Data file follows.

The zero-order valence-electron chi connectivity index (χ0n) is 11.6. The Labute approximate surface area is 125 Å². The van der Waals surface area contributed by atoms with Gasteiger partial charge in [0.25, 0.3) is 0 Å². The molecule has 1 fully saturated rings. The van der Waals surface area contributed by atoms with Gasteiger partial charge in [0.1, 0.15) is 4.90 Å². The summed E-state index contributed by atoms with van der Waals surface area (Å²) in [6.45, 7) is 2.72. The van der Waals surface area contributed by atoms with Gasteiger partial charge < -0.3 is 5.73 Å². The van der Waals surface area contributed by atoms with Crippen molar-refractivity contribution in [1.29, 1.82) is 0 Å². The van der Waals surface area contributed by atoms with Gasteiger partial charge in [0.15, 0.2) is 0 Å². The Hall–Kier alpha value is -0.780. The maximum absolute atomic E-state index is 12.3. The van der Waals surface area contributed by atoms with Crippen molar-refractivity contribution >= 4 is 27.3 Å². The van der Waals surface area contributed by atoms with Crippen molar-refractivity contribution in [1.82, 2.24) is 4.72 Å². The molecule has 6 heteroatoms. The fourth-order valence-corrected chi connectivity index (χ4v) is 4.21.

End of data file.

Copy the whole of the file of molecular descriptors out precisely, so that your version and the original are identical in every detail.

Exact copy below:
The zero-order valence-electron chi connectivity index (χ0n) is 11.6. The Labute approximate surface area is 125 Å². The van der Waals surface area contributed by atoms with Gasteiger partial charge in [0.25, 0.3) is 0 Å². The molecule has 1 fully saturated rings. The van der Waals surface area contributed by atoms with Gasteiger partial charge in [0.1, 0.15) is 4.90 Å². The summed E-state index contributed by atoms with van der Waals surface area (Å²) in [6.45, 7) is 2.72. The van der Waals surface area contributed by atoms with Gasteiger partial charge < -0.3 is 5.73 Å². The van der Waals surface area contributed by atoms with Crippen molar-refractivity contribution in [1.29, 1.82) is 0 Å². The van der Waals surface area contributed by atoms with Gasteiger partial charge in [0.15, 0.2) is 0 Å². The Hall–Kier alpha value is -0.780. The maximum absolute atomic E-state index is 12.3. The van der Waals surface area contributed by atoms with Crippen molar-refractivity contribution >= 4 is 27.3 Å². The van der Waals surface area contributed by atoms with Crippen molar-refractivity contribution in [1.82, 2.24) is 4.72 Å². The molecule has 6 heteroatoms. The fourth-order valence-corrected chi connectivity index (χ4v) is 4.21.